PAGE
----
Despite these seemingly insurmountable obstacles, the supplytrain arrived at Fort Thornburgh in three weeks. The journey hadtaken its toll. The return trip was postponed for two weeks whileblacksmiths at the post repaired the wagons.
It was understood by all that work on the road would have to beongoing. The summer of 1882 brought military work crews to thewagon track. Major construction, particularly the corduroying ofroad sections, moving of large rocks, cutting, and filling, was done bythe army the following summer. Work continued in 1883, but it wasbecoming evident that the road's high altitude conditions and shorttravel season made it costly and undependable. Fort Thornburgh was abandoned in 1884, and completion of the Rio Grande Western Railroad to Price opened a better supply line for the Ashley Valley communities.
Even so, the rough track continued to be used by local residents when the snow was off the high country. Ranching families along the north slope of the Uintas rode horseback or took light wagons over it to do business in Vernal. Many traversed it to take care of legal matters at the county seat or to buy fresh fruit. Copper ore from the Dyer Mine, located on the southern slope of the mountains, was freighted out over the road during the 1890s.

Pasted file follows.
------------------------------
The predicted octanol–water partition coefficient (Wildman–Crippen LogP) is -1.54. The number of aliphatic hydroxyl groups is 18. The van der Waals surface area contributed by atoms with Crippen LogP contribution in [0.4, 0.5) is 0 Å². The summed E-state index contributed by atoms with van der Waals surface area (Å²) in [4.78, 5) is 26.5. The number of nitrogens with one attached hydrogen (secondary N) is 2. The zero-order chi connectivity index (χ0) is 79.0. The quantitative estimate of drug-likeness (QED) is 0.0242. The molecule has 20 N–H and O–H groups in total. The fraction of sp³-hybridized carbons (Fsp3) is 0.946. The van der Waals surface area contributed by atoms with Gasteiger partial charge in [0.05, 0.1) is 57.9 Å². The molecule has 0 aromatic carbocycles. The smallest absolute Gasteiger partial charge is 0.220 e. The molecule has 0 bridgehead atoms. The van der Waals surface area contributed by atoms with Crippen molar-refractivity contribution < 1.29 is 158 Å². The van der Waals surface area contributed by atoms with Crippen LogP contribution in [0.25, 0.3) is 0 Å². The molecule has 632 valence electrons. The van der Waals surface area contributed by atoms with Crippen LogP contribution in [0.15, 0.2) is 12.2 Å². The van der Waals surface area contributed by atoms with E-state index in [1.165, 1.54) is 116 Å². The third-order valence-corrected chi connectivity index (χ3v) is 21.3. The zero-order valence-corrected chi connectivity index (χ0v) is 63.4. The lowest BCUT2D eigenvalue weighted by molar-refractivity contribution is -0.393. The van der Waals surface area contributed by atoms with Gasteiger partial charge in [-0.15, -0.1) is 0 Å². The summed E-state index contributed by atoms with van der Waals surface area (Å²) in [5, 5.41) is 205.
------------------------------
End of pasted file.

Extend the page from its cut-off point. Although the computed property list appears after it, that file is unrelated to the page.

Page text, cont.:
Such was the state of this road when Keith Smith passed a pleasurable summer of mountain camping and trout fishing along it during 1901. There was a place near Sheep Creek that particularly caught his attention:
I had never seen such stretches of empty country, but I wrote home saying, "I am looking about. . . and see some possibility for the dim future. This place is immensely fertile by nature, but a desert on account of water. Miles of land are now absolutely desolate, which might, under the latest irrigation laws, be obtained for a nominal sum and made into the best of farming land." 8
When it was time to head back to Vernal, the party's return trip over the Carter Road was reminiscent of earlier struggles by Willie Carter's freighters. The wagons were stopped by the seven mile grade of the Young Springs Dugway, and it was necessary to double-team them to the summit. Smith continued alone on horseback, got lost in the heavy timber, and was surprised by an early snowstorm. Sizing up the situation, the plucky lad built a fire and survived the night. He regained his way the following morning and, quite luckily, met his friends on the road. The trip to Vernal continued on horseback.